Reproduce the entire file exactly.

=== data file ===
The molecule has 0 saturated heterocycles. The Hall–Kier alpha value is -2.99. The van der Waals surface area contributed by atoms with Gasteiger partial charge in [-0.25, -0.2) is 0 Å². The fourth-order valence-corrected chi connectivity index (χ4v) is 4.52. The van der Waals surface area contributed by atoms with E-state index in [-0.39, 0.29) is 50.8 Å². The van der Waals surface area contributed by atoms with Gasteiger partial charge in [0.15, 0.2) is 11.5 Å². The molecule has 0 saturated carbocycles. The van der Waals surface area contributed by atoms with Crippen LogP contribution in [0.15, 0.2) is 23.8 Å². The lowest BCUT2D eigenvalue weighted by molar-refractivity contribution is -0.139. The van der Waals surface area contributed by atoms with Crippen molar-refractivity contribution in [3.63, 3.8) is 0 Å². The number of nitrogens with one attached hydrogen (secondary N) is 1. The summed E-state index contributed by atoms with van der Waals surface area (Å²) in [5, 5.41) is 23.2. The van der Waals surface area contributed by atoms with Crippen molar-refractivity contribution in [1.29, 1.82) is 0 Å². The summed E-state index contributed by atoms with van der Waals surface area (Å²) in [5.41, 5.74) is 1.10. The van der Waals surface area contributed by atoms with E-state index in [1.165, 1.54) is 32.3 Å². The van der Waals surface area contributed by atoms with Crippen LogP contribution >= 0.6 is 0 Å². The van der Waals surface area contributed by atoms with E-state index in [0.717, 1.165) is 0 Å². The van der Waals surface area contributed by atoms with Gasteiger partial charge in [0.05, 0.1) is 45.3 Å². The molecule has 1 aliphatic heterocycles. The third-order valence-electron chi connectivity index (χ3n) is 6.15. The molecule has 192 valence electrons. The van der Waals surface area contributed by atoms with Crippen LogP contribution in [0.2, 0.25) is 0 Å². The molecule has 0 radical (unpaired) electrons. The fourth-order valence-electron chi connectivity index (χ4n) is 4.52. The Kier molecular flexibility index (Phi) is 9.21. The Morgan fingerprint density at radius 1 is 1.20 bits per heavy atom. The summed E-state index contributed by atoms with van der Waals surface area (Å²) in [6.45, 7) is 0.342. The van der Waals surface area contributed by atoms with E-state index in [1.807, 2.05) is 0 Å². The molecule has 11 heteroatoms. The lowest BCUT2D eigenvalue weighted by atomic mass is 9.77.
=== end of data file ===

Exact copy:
The molecule has 0 saturated heterocycles. The Hall–Kier alpha value is -2.99. The van der Waals surface area contributed by atoms with Gasteiger partial charge in [-0.25, -0.2) is 0 Å². The fourth-order valence-corrected chi connectivity index (χ4v) is 4.52. The van der Waals surface area contributed by atoms with E-state index in [-0.39, 0.29) is 50.8 Å². The van der Waals surface area contributed by atoms with Gasteiger partial charge in [0.15, 0.2) is 11.5 Å². The molecule has 0 saturated carbocycles. The van der Waals surface area contributed by atoms with Crippen LogP contribution in [0.15, 0.2) is 23.8 Å². The lowest BCUT2D eigenvalue weighted by molar-refractivity contribution is -0.139. The van der Waals surface area contributed by atoms with Crippen molar-refractivity contribution in [3.63, 3.8) is 0 Å². The number of nitrogens with one attached hydrogen (secondary N) is 1. The summed E-state index contributed by atoms with van der Waals surface area (Å²) in [5, 5.41) is 23.2. The van der Waals surface area contributed by atoms with Crippen molar-refractivity contribution in [1.29, 1.82) is 0 Å². The summed E-state index contributed by atoms with van der Waals surface area (Å²) in [5.41, 5.74) is 1.10. The van der Waals surface area contributed by atoms with E-state index in [1.165, 1.54) is 32.3 Å². The van der Waals surface area contributed by atoms with Crippen LogP contribution >= 0.6 is 0 Å². The van der Waals surface area contributed by atoms with E-state index in [0.717, 1.165) is 0 Å². The van der Waals surface area contributed by atoms with Gasteiger partial charge in [0.05, 0.1) is 45.3 Å². The molecule has 1 aliphatic heterocycles. The third-order valence-electron chi connectivity index (χ3n) is 6.15. The molecule has 192 valence electrons. The van der Waals surface area contributed by atoms with Crippen LogP contribution in [0.2, 0.25) is 0 Å². The molecule has 0 radical (unpaired) electrons. The fourth-order valence-electron chi connectivity index (χ4n) is 4.52. The Kier molecular flexibility index (Phi) is 9.21. The Morgan fingerprint density at radius 1 is 1.20 bits per heavy atom. The summed E-state index contributed by atoms with van der Waals surface area (Å²) in [6.45, 7) is 0.342. The van der Waals surface area contributed by atoms with E-state index in [1.807, 2.05) is 0 Å². The molecule has 11 heteroatoms. The lowest BCUT2D eigenvalue weighted by atomic mass is 9.77.